Let's talk birth and reproductive trauma


Artistic image of female genitalia that appears to bemade of paper

Trauma is so subjective, right? Why is it one person's emergent c-section can be experienced as “that was scary but it’s over now, I’m relieved” whereas another person might experience their as traumatic (and continuing to cause distress when they are reminded of it?) ⠀⠀⠀⠀⠀⠀⠀⠀⠀⠀⠀⠀ Subjective distress is the most important correlation with a traumatic birth experience (Anderson et al., 2012). When a woman feels a loss of control, has a negative experience with labor, or an intense fear for herself or her baby, among other experiences, this becomes a traumatic event. ⠀⠀⠀⠀⠀⠀⠀⠀⠀⠀⠀⠀ Your perception of your care is critical, not just what has happened to you. Meaning, the level of medical intervention has an impact on whether or not you experience your birth as traumatic as well as HOW you experience that care. And we see this backed up in the research. (Creedy, Shocket, & Horstall, 2003, Greckin & O’Hara, 2014). ⠀⠀⠀⠀⠀⠀⠀⠀⠀⠀⠀⠀ The good thing to know, though, as you hear me say this often, is that birth trauma is treatable. You know I love talking about how effective EMDR therapy is for this issue. Our brains are resilient and capable of processing information adaptively.  It's during heightened distress that our brains do not process information thoroughly, and will often internalize experiences as our fault, and we may relive the experience over and over with negative beliefs about ourselves.

What might you be saying to yourself about your experience?

If you had a traumatic birth or reproductive experience, what are you saying to yourself? ⠀⠀⠀⠀⠀⠀⠀⠀⠀⠀⠀⠀ It’s common for parents to internalize their reproductive trauma as “I’ve failed”, “I’m weak”, or even “I’m permanently broken “. ⠀⠀⠀⠀⠀⠀⠀⠀⠀⠀⠀⠀ But here’s the thing. Trauma is a symptom of a central nervous system response to a distressing event and NOT an indicator that you’ve done something wrong or that you’ve failed. ⠀⠀⠀⠀⠀⠀⠀⠀⠀⠀⠀⠀ While about 6-8% of women will have full Posttraumatic Stress Disorder symptoms after a giving birth, way more (33-41%, depending on the study) will have trauma symptoms. ⠀⠀⠀⠀⠀⠀⠀⠀⠀⠀⠀⠀ And this can happen REGARDLESS of the outcome (meaning both you and the baby can be fine but you still feel traumatized and awful). But of course having an emergent Cesarean section, having injuries from your delivery, a baby in the NICU, or unwanted medical interventions can cause distress, too. ⠀⠀⠀⠀⠀⠀⠀⠀⠀⠀⠀⠀ Whatever you experienced, you deserve healing and freedom from your trauma, and the triggers that you may be experiencing.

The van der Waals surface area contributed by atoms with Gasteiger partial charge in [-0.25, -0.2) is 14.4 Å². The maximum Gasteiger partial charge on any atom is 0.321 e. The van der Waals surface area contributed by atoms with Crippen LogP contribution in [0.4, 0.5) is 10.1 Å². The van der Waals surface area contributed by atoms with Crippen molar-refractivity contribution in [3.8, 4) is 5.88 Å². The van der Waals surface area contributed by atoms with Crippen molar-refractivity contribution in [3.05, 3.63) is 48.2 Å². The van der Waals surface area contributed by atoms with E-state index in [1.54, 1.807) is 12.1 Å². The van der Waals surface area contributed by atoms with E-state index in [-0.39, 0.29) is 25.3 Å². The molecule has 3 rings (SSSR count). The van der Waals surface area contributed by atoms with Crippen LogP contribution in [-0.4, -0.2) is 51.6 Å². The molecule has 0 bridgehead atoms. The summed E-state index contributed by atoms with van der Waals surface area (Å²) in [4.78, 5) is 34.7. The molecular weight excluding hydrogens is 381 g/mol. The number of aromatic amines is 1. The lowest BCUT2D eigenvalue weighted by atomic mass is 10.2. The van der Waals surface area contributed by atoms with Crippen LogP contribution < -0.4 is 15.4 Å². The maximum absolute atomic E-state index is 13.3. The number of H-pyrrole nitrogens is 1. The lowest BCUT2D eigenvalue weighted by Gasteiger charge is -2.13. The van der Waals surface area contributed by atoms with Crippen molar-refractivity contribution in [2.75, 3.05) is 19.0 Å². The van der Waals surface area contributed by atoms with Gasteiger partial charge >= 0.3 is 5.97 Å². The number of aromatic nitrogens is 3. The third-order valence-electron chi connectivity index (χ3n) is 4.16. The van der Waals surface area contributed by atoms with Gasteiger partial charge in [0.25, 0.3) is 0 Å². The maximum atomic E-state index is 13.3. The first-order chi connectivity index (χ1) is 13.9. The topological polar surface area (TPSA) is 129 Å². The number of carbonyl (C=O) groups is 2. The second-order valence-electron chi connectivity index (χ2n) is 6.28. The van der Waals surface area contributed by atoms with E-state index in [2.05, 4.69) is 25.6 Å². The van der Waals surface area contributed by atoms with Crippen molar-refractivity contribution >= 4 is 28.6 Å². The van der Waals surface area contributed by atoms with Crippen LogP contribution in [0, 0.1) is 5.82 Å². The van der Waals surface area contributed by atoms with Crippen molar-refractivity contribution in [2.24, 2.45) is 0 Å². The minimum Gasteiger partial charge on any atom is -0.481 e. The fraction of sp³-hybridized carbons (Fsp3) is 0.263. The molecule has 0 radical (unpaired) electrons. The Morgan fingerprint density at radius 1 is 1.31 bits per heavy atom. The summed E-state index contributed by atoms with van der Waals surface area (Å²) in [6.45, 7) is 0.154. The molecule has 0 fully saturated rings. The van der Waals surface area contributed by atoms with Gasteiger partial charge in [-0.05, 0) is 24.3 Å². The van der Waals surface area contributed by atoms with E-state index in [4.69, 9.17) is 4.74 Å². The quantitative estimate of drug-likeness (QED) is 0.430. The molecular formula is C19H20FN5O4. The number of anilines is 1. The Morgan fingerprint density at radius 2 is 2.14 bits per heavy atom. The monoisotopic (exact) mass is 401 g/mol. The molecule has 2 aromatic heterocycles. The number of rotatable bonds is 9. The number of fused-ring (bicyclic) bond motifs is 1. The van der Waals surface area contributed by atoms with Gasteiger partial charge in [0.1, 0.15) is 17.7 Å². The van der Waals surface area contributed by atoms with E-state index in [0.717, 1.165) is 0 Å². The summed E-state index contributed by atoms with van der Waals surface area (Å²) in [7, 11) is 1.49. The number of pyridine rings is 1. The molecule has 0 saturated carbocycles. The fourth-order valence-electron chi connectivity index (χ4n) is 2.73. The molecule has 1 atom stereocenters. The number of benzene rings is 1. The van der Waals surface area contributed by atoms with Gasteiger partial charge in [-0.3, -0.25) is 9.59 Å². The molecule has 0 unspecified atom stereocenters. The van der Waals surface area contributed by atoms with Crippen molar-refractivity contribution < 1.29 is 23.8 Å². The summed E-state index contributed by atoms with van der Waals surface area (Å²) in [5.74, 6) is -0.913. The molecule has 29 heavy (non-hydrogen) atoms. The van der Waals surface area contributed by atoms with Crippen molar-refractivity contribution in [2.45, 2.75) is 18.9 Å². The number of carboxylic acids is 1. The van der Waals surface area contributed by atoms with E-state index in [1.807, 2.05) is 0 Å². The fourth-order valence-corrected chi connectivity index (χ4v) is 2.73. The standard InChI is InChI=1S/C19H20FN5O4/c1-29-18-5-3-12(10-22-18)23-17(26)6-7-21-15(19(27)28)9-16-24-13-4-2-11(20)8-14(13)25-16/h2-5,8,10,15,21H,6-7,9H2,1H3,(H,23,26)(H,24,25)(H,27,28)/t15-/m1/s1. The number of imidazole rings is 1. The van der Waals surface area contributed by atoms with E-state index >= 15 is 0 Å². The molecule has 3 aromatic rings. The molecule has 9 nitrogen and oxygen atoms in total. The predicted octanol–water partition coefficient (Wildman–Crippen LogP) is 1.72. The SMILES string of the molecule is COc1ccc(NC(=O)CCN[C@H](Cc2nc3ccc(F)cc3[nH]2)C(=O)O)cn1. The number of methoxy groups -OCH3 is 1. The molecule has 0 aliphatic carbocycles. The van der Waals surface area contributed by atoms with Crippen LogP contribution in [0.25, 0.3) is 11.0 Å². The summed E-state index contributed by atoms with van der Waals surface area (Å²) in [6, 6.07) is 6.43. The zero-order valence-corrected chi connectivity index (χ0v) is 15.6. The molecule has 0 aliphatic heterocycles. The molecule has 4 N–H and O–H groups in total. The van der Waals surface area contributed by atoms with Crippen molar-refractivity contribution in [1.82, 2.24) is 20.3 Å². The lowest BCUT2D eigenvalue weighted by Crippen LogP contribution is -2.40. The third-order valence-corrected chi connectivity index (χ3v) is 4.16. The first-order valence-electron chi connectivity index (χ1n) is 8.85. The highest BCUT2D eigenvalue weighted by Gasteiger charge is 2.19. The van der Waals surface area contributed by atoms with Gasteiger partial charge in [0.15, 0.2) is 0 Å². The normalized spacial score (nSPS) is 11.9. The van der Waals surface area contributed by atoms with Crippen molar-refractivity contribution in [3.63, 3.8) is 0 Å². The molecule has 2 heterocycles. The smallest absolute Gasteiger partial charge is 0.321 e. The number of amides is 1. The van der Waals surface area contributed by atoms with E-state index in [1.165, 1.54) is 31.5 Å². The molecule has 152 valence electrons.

So, how about those trauma triggers?

Your own body can be a source of trauma. Your body holds the memory of what happened to you, and even every-day common situations can trigger traumatic responses. Difficulty being touched (even by your baby or partner), flashbacks going to the bathroom, discomfort while breastfeeding and even menstrual cramps are examples of being triggered by your own body. For some, the body sensations are painful reminders of what happened but it feels like a marker of an historical event from the past (i.e. scarring). For others, these body sensations are an intolerable slingshot back into the past, and it feels like the event is still happening and they are still living in “trauma time”. It can be common to feel disconnected and unsafe in ones own body following a reproductive trauma. Anyone who has experienced infertility, pregnancy loss, a traumatic birth, a pregnancy termination, postpartum complications or other events surrounding the perinatal period is at risk for traumatic responses. Women who have experienced pelvic floor injuries (such as perineal tears) after giving birth, for example, are more likely to experience depression, anxiety and PTSD after delivery. ⠀⠀⠀⠀⠀⠀⠀⠀⠀⠀⠀⠀ This can be even more complex if a woman has a history of sexual trauma and/or if she experienced non consensual procedures during her birth or loss. Trauma can be cumulative. ⠀⠀⠀⠀⠀⠀⠀⠀⠀⠀⠀⠀ The good news in all of this is you are not alone. There are therapists who specialize in perinatal mental health and trauma (you can go to my resources highlights for help finding one near you) and many great support groups of other women who have experienced similar things and who have your back. There are OBs, PTs, OTs, acupuncturists and other specialists who can help you heal on the physical front. Find your people to help you heal, this wasn’t your fault and doesn’t need to define you.💜